National recovery plan for the Golden Bandicoot Isoodon auratus and Golden-backed Tree-rat Mesembriomys macrurus 2004 - 2009
Palmer, C. Taylor, R. and Burbidge, A.
Northern Territory Department of Infrastructure, Planning and Environment, 2003
Most information on the ecology of the Golden Bandicoot comes from a single short-term study on Marchinbar Island (Southgate et al. 1996). Like other peramelids, the Golden Bandicoot is omnivorous. From scat analyses, Southgate et al. (1996) concluded the diet on Marchinbar Island was comprised mainly of beetles and ants but included cockroaches, spiders, centipedes and plant material. On the Western Australia mainland the diet includes insects, arachnids and plant material (McKenzie et al. 1995). On Barrow Island Golden Bandicoots have been observed eating turtle eggs and reptiles (McKenzie et al. 1995)
The Golden Bandicoot appears to be a solitary species (McKenzie et al. 1995) although home ranges have some overlap (Southgate et al. 1996). On Marchinbar Island, male home ranges vary from 4.4 ha to 35 ha while female ranges varied from 1.7 ha to 12.7 ha. Sample sizes were small in the NT study and home ranges of males and females did not differ statistically. Home ranges also tended to be larger in the dry season, although again the difference between seasons was not significant. A preliminary radio tracking study by Graham (1996) in the north Kimberley indicated that Golden Bandicoots have defined areas of activity centred on nest sites.
On Marchinbar Island, Golden Bandicoots tend to be associated with low heath vegetation or shrubland comprising Grevillea sp., Asteromyrtus sp. and Acacia sp. on sand or sandstone, with ground cover vegetation dominated by Triodia spp. Similarly, on Barrow Island Golden Bandicoots were observed to seek shelter primarily in hummock grasses but also in limestone caves. On the Kimberley mainland, Golden Bandicoots have been recorded in King Leopold Sandstone with an understorey comprising Triodia sp., Cymbopogon sp., Eragrotis sp., Eriachne sp. and perennial Sorghum sp. (Palmer et al. in prep).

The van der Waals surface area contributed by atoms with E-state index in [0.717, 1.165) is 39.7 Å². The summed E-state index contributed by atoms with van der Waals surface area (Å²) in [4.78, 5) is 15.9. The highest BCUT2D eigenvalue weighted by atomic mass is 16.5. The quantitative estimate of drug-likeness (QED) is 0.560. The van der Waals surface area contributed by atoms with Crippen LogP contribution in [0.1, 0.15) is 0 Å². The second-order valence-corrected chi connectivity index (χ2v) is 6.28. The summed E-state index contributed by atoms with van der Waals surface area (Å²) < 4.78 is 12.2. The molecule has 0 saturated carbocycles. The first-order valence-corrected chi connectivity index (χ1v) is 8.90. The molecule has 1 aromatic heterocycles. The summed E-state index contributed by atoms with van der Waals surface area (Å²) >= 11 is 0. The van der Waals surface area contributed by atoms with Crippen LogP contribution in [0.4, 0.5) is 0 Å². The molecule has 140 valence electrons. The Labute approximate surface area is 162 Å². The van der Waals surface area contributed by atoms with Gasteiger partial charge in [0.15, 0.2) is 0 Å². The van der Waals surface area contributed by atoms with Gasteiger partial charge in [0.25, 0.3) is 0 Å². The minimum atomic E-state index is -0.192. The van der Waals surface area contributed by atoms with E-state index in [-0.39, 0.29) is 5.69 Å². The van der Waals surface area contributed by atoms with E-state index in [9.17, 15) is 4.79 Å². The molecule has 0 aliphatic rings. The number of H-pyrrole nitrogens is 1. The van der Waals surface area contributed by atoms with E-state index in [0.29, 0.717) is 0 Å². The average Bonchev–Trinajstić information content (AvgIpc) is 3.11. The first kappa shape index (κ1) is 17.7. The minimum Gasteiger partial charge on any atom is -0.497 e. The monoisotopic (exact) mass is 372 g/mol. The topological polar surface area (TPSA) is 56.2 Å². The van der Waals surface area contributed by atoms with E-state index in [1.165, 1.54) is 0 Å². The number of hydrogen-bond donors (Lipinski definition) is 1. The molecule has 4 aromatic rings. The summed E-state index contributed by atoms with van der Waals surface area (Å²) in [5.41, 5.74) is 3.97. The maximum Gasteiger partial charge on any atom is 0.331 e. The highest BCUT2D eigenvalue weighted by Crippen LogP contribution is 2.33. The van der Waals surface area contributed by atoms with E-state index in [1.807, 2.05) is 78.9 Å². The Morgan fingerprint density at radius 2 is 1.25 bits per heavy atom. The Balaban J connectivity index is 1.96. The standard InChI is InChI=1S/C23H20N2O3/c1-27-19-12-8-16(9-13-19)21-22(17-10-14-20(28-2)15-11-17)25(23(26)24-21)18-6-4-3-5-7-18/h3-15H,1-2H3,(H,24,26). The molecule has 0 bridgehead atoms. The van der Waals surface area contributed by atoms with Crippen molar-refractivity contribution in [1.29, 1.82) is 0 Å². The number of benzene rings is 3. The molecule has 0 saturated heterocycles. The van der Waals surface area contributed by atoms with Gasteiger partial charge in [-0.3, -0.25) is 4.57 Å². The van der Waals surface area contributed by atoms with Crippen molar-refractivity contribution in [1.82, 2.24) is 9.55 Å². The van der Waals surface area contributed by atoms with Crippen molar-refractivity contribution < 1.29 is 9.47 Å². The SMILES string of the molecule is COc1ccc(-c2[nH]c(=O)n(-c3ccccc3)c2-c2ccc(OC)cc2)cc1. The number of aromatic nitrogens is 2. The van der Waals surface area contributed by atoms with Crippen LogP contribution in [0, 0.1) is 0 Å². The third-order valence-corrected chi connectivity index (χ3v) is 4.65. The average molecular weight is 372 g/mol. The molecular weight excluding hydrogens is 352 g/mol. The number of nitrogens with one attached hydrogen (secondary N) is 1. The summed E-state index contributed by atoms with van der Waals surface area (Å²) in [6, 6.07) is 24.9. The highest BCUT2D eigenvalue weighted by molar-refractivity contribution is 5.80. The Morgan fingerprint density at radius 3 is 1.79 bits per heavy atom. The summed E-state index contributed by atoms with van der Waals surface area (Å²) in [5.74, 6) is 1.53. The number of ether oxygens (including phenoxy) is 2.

Some differences have been recorded between Golden Bandicoot populations at different sites. Marchinbar Island Golden Bandicoots are sexually dimorphic and larger than Golden Bandicoots on Barrow Island (Bradshaw et al.1994; Southgate et al. 1996;), but smaller than those in the Kimberley (McKenzie et al. 1975; Friend et al. 1991). Golden Bandicoots on Marchinbar Island appear to breed all year round (Southgate et al. 1996), whereas the Golden Bandicoot population on Barrow Island shows a strong seasonality with a summer peak. In the Kimberley, Golden Bandicoots have been recorded with two pouch young in May (Tony Start unpubl. data) and September (Carol Palmer unpubl. data).
There have been three published estimates for the Golden Bandicoot population on Barrow Island: 1000+ (Butler 1970), 4,000 (Short et al. 1988) and 60,000 to 80,000 (McKenzie et al. 1995). Ongoing trapping and radio tracking data for Barrow Island suggest a population of some tens of thousands (Burbidge pers comm.). On Middle Island the population has been estimated around 1,000 (Burbidge pers comm.) and Marchinbar Island 1400 (Southgate et al. 1996). Apart from Barrow Island and occasionally Middle Island there is currently no monitoring of any of the surviving Golden Bandicoot populations and no explicit conservation management undertaken.